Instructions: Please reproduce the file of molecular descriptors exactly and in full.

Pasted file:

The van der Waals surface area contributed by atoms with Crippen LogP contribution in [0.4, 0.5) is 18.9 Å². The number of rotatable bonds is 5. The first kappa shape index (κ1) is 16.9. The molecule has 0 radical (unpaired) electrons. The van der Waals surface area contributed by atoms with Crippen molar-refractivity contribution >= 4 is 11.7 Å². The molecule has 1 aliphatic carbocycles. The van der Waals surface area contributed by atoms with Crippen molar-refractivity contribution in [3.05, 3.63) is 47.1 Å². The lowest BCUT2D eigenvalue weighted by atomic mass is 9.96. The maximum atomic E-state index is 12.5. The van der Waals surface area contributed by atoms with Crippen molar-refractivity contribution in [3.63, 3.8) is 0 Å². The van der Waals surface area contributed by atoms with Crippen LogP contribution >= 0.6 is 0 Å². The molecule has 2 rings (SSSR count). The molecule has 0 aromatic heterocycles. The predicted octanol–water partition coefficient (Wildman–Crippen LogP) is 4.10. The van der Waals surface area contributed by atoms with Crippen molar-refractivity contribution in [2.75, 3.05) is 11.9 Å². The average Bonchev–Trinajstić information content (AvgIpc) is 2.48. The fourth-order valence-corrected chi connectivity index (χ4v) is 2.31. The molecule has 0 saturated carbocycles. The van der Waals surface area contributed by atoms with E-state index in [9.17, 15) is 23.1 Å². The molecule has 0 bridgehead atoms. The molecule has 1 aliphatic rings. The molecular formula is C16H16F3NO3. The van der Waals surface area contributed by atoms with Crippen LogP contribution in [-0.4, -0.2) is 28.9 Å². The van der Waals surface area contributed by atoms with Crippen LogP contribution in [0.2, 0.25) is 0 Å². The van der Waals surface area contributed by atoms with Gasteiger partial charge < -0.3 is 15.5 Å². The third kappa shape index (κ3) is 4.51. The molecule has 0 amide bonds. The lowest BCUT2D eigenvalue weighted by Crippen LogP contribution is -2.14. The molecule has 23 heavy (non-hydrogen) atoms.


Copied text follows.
The van der Waals surface area contributed by atoms with Crippen LogP contribution in [0.4, 0.5) is 18.9 Å². The number of rotatable bonds is 5. The first kappa shape index (κ1) is 16.9. The molecule has 0 radical (unpaired) electrons. The van der Waals surface area contributed by atoms with Crippen molar-refractivity contribution >= 4 is 11.7 Å². The molecule has 1 aliphatic carbocycles. The van der Waals surface area contributed by atoms with Crippen molar-refractivity contribution in [3.05, 3.63) is 47.1 Å². The lowest BCUT2D eigenvalue weighted by atomic mass is 9.96. The maximum atomic E-state index is 12.5. The van der Waals surface area contributed by atoms with Crippen molar-refractivity contribution in [3.63, 3.8) is 0 Å². The van der Waals surface area contributed by atoms with Crippen LogP contribution >= 0.6 is 0 Å². The molecule has 2 rings (SSSR count). The molecule has 0 aromatic heterocycles. The predicted octanol–water partition coefficient (Wildman–Crippen LogP) is 4.10. The van der Waals surface area contributed by atoms with Crippen molar-refractivity contribution in [2.75, 3.05) is 11.9 Å². The average Bonchev–Trinajstić information content (AvgIpc) is 2.48. The fourth-order valence-corrected chi connectivity index (χ4v) is 2.31. The molecule has 0 saturated carbocycles. The van der Waals surface area contributed by atoms with E-state index in [9.17, 15) is 23.1 Å². The molecule has 0 bridgehead atoms. The molecule has 1 aliphatic rings. The molecular formula is C16H16F3NO3. The van der Waals surface area contributed by atoms with Crippen LogP contribution in [-0.4, -0.2) is 28.9 Å². The van der Waals surface area contributed by atoms with Crippen LogP contribution in [0.2, 0.25) is 0 Å². The van der Waals surface area contributed by atoms with Gasteiger partial charge < -0.3 is 15.5 Å². The third kappa shape index (κ3) is 4.51. The molecule has 0 amide bonds. The lowest BCUT2D eigenvalue weighted by Crippen LogP contribution is -2.14. The molecule has 23 heavy (non-hydrogen) atoms.